Following up on my recent column about using restraint when purchasing a car, I often hear from people who have a car and can no longer afford the payments. Sometimes it is because the person lost his or her job, but more often than not, it is because the person didn’t think through his or her budget very well. I actually hear from people who want to trade their cars to lower their payments $50-$75 per month. Normally this cannot be done because they owe more on their car than its true value.
Often people contact me just before they know it is going to be repossessed, and that mean they are usually two payments behind and another one coming up. By that point, it is usually too late. If you get on this early, and not just hope it will go away, you have some options.
I am one who believes in personal responsibility. If you signed your name to a legal, binding contract, I think you need to do everything possible to live up to that obligation. Generally, when I run into someone who is in a bind with his or her car note, I recommend looking for a part-time job to keep them in their current car. I occasionally get laughed at for that one, but the truth is, anybody who needs to make a couple hundred dollars per month extra can. Seems like people having his or her weekend off is more important than anything.
Another thing you can do is contact your lender. If you communicate with them, often they will work with you by letting you defer a payment to give you some breathing room. It is important to understand, they do NOT want your car back, they will lose a lot of money. Communication early is key, at some point their first loss is their least loss. Talk to them when they call, returning their calls goes a long way in them helping you save your credit.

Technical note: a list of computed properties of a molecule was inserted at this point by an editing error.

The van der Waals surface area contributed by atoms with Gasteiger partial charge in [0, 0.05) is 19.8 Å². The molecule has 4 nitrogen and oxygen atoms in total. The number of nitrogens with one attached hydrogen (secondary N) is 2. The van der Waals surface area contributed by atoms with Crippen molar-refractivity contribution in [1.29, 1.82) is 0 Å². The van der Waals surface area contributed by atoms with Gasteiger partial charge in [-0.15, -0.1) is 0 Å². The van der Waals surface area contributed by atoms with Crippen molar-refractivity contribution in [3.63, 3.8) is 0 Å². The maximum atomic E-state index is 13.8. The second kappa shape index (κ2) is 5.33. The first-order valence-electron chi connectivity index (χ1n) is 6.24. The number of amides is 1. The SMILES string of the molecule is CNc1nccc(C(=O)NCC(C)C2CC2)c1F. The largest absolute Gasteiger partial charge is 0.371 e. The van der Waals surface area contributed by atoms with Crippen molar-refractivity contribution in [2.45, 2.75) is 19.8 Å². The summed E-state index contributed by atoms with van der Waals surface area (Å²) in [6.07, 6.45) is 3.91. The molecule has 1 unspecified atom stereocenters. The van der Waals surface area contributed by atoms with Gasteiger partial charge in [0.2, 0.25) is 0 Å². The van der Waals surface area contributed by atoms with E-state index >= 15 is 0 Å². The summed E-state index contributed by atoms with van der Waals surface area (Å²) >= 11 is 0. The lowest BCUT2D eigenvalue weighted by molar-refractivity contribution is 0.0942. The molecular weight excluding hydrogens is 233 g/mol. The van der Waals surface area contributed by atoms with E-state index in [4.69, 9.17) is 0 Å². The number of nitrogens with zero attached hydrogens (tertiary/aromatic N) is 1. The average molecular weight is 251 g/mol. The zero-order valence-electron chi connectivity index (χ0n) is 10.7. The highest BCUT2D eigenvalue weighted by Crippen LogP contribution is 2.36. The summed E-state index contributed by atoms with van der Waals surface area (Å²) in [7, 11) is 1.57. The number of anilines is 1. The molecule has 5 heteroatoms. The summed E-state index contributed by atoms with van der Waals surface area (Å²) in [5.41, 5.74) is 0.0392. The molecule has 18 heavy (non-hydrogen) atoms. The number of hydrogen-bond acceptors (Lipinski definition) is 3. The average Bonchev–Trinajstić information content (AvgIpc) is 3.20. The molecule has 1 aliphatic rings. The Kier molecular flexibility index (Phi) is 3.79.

Again, if you catch it early, before your credit is harmed, there is a chance you can re-finance the balance and lower the payment. Once you are more than a month past due, this is almost impossible. Again, getting on it early pays off.
If you are close to equity position in your car, you can try to sell the car yourself, but often this is a long process and you may not have time for this. If your credit rating is not harmed, you can try to trade down to a cheaper car, and a cheaper payment. Not to sound like a broken record, but the earlier you do this, the better your chances.
Last, if you let your car be repossessed, it will take many years to be able to buy a nice car. You will be banished to “tote the note” lots, high interest rates, and large down payments. Although many of these lots are fine, many sell cars that won’t last long.
Don’t let anyone tell you that a voluntary repossession is better for your credit than if they come get the car. That is simply not true.
You should also know that just because you let your car go back, doesn’t mean the obligation is over. It is common for a lender to send your car to auction, sell it, then sue you for the deficit. They can get a legal judgment against you, and eventually you’ll have to pay it if you want another loan, or a mortgage.
It is best to use restraint before buying, but if you find yourself in this position, do anything you can to avoid losing your car.